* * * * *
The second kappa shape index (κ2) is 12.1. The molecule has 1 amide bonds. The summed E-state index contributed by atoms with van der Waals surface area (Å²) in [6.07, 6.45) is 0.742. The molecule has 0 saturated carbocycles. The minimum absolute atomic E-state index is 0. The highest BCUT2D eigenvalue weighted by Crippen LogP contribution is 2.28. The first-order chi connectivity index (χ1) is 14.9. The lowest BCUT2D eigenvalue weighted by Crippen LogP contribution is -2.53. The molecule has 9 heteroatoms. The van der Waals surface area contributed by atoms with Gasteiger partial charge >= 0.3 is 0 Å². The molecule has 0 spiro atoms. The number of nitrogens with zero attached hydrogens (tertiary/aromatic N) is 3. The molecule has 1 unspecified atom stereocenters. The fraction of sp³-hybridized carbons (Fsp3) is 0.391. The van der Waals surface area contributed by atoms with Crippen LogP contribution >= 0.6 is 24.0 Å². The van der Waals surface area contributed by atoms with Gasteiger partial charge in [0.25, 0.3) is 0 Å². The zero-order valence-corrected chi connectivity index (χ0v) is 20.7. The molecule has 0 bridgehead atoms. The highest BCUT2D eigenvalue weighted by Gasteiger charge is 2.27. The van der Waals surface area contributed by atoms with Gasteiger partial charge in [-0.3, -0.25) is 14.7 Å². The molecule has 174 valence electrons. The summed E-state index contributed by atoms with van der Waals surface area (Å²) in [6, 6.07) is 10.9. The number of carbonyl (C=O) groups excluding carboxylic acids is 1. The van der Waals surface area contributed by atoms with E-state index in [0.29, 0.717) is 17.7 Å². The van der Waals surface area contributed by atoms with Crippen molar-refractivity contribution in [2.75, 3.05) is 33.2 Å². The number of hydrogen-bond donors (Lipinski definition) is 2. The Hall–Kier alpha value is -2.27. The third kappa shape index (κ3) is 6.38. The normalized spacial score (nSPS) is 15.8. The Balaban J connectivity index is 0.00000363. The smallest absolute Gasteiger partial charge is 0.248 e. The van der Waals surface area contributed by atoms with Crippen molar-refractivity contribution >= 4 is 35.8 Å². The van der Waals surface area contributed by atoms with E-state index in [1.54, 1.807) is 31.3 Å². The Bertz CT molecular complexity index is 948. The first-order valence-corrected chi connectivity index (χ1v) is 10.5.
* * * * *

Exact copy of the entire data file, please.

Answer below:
The second kappa shape index (κ2) is 12.1. The molecule has 1 amide bonds. The summed E-state index contributed by atoms with van der Waals surface area (Å²) in [6.07, 6.45) is 0.742. The molecule has 0 saturated carbocycles. The minimum absolute atomic E-state index is 0. The highest BCUT2D eigenvalue weighted by Crippen LogP contribution is 2.28. The first-order chi connectivity index (χ1) is 14.9. The lowest BCUT2D eigenvalue weighted by Crippen LogP contribution is -2.53. The molecule has 9 heteroatoms. The van der Waals surface area contributed by atoms with Gasteiger partial charge >= 0.3 is 0 Å². The molecule has 0 spiro atoms. The number of nitrogens with zero attached hydrogens (tertiary/aromatic N) is 3. The molecule has 1 unspecified atom stereocenters. The fraction of sp³-hybridized carbons (Fsp3) is 0.391. The van der Waals surface area contributed by atoms with Crippen LogP contribution >= 0.6 is 24.0 Å². The van der Waals surface area contributed by atoms with Gasteiger partial charge in [0.25, 0.3) is 0 Å². The zero-order valence-corrected chi connectivity index (χ0v) is 20.7. The molecule has 0 bridgehead atoms. The highest BCUT2D eigenvalue weighted by Gasteiger charge is 2.27. The van der Waals surface area contributed by atoms with Gasteiger partial charge in [-0.3, -0.25) is 14.7 Å². The molecule has 174 valence electrons. The summed E-state index contributed by atoms with van der Waals surface area (Å²) in [6, 6.07) is 10.9. The number of carbonyl (C=O) groups excluding carboxylic acids is 1. The van der Waals surface area contributed by atoms with E-state index in [0.29, 0.717) is 17.7 Å². The van der Waals surface area contributed by atoms with Crippen molar-refractivity contribution in [2.75, 3.05) is 33.2 Å². The number of hydrogen-bond donors (Lipinski definition) is 2. The Hall–Kier alpha value is -2.27. The third kappa shape index (κ3) is 6.38. The normalized spacial score (nSPS) is 15.8. The Balaban J connectivity index is 0.00000363. The smallest absolute Gasteiger partial charge is 0.248 e. The van der Waals surface area contributed by atoms with Crippen molar-refractivity contribution >= 4 is 35.8 Å². The van der Waals surface area contributed by atoms with E-state index in [1.54, 1.807) is 31.3 Å². The Bertz CT molecular complexity index is 948. The first-order valence-corrected chi connectivity index (χ1v) is 10.5.